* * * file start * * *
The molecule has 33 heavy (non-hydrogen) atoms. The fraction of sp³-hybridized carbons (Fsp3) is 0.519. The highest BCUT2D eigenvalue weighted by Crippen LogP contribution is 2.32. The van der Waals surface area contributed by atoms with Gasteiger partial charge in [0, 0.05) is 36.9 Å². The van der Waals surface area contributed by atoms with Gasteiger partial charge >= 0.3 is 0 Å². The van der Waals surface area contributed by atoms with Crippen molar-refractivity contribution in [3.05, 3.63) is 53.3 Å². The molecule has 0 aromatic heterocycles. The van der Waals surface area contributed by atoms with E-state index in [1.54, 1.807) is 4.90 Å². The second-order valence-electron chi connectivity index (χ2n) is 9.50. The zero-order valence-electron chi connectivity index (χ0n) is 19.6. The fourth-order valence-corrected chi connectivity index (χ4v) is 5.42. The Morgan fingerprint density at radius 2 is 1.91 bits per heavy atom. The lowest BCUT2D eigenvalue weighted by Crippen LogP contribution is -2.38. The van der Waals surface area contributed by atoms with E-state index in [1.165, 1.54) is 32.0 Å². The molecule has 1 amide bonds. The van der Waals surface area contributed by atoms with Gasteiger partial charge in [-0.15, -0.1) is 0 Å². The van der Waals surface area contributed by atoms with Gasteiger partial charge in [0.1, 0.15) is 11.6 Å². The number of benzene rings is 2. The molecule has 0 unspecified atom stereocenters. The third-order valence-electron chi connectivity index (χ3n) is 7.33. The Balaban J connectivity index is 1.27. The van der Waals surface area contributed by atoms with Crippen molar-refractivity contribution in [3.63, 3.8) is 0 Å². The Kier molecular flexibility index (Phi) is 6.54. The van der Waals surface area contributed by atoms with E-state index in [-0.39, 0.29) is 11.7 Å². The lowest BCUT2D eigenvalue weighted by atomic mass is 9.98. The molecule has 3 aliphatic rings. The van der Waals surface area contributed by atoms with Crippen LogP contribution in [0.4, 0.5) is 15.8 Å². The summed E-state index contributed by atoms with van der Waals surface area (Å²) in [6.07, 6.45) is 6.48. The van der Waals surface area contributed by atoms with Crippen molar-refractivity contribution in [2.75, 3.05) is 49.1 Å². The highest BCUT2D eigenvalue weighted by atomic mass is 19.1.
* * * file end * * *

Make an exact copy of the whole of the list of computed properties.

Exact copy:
The molecule has 33 heavy (non-hydrogen) atoms. The fraction of sp³-hybridized carbons (Fsp3) is 0.519. The highest BCUT2D eigenvalue weighted by Crippen LogP contribution is 2.32. The van der Waals surface area contributed by atoms with Gasteiger partial charge in [0, 0.05) is 36.9 Å². The van der Waals surface area contributed by atoms with Gasteiger partial charge >= 0.3 is 0 Å². The van der Waals surface area contributed by atoms with Crippen molar-refractivity contribution in [3.05, 3.63) is 53.3 Å². The molecule has 0 aromatic heterocycles. The van der Waals surface area contributed by atoms with E-state index in [1.54, 1.807) is 4.90 Å². The second-order valence-electron chi connectivity index (χ2n) is 9.50. The zero-order valence-electron chi connectivity index (χ0n) is 19.6. The fourth-order valence-corrected chi connectivity index (χ4v) is 5.42. The Morgan fingerprint density at radius 2 is 1.91 bits per heavy atom. The lowest BCUT2D eigenvalue weighted by Crippen LogP contribution is -2.38. The van der Waals surface area contributed by atoms with E-state index in [1.165, 1.54) is 32.0 Å². The molecule has 1 amide bonds. The van der Waals surface area contributed by atoms with Gasteiger partial charge in [-0.15, -0.1) is 0 Å². The van der Waals surface area contributed by atoms with Gasteiger partial charge in [0.1, 0.15) is 11.6 Å². The number of benzene rings is 2. The molecule has 0 unspecified atom stereocenters. The third-order valence-electron chi connectivity index (χ3n) is 7.33. The Balaban J connectivity index is 1.27. The van der Waals surface area contributed by atoms with Crippen molar-refractivity contribution in [3.63, 3.8) is 0 Å². The Kier molecular flexibility index (Phi) is 6.54. The van der Waals surface area contributed by atoms with E-state index in [-0.39, 0.29) is 11.7 Å². The lowest BCUT2D eigenvalue weighted by atomic mass is 9.98. The molecule has 3 aliphatic rings. The van der Waals surface area contributed by atoms with Crippen LogP contribution in [0.4, 0.5) is 15.8 Å². The summed E-state index contributed by atoms with van der Waals surface area (Å²) in [6.07, 6.45) is 6.48. The van der Waals surface area contributed by atoms with Crippen molar-refractivity contribution in [2.75, 3.05) is 49.1 Å². The highest BCUT2D eigenvalue weighted by atomic mass is 19.1.